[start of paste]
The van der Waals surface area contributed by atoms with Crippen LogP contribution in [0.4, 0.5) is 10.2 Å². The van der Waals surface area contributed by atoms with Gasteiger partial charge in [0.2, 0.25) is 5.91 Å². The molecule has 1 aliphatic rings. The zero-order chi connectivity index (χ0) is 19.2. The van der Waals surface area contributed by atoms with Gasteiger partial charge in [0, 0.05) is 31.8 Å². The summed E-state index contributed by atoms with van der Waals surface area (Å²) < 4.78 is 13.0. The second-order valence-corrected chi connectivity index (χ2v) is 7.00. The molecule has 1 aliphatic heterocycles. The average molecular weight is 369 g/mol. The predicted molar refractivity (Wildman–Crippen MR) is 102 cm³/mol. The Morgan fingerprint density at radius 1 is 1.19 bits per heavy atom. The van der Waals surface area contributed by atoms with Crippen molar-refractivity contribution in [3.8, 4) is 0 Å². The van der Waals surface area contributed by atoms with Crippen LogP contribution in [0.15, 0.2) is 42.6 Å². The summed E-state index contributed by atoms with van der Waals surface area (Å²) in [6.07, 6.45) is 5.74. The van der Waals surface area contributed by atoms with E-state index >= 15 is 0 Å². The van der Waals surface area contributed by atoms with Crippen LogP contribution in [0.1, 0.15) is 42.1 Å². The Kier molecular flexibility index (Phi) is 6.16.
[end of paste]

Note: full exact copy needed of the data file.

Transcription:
The van der Waals surface area contributed by atoms with Crippen LogP contribution in [0.4, 0.5) is 10.2 Å². The van der Waals surface area contributed by atoms with Gasteiger partial charge in [0.2, 0.25) is 5.91 Å². The molecule has 1 aliphatic rings. The zero-order chi connectivity index (χ0) is 19.2. The van der Waals surface area contributed by atoms with Gasteiger partial charge in [0, 0.05) is 31.8 Å². The summed E-state index contributed by atoms with van der Waals surface area (Å²) < 4.78 is 13.0. The second-order valence-corrected chi connectivity index (χ2v) is 7.00. The molecule has 1 aliphatic heterocycles. The average molecular weight is 369 g/mol. The predicted molar refractivity (Wildman–Crippen MR) is 102 cm³/mol. The Morgan fingerprint density at radius 1 is 1.19 bits per heavy atom. The van der Waals surface area contributed by atoms with Crippen molar-refractivity contribution in [3.8, 4) is 0 Å². The van der Waals surface area contributed by atoms with Crippen LogP contribution in [0.15, 0.2) is 42.6 Å². The summed E-state index contributed by atoms with van der Waals surface area (Å²) in [6.07, 6.45) is 5.74. The van der Waals surface area contributed by atoms with E-state index >= 15 is 0 Å². The van der Waals surface area contributed by atoms with Crippen LogP contribution in [0.1, 0.15) is 42.1 Å². The Kier molecular flexibility index (Phi) is 6.16.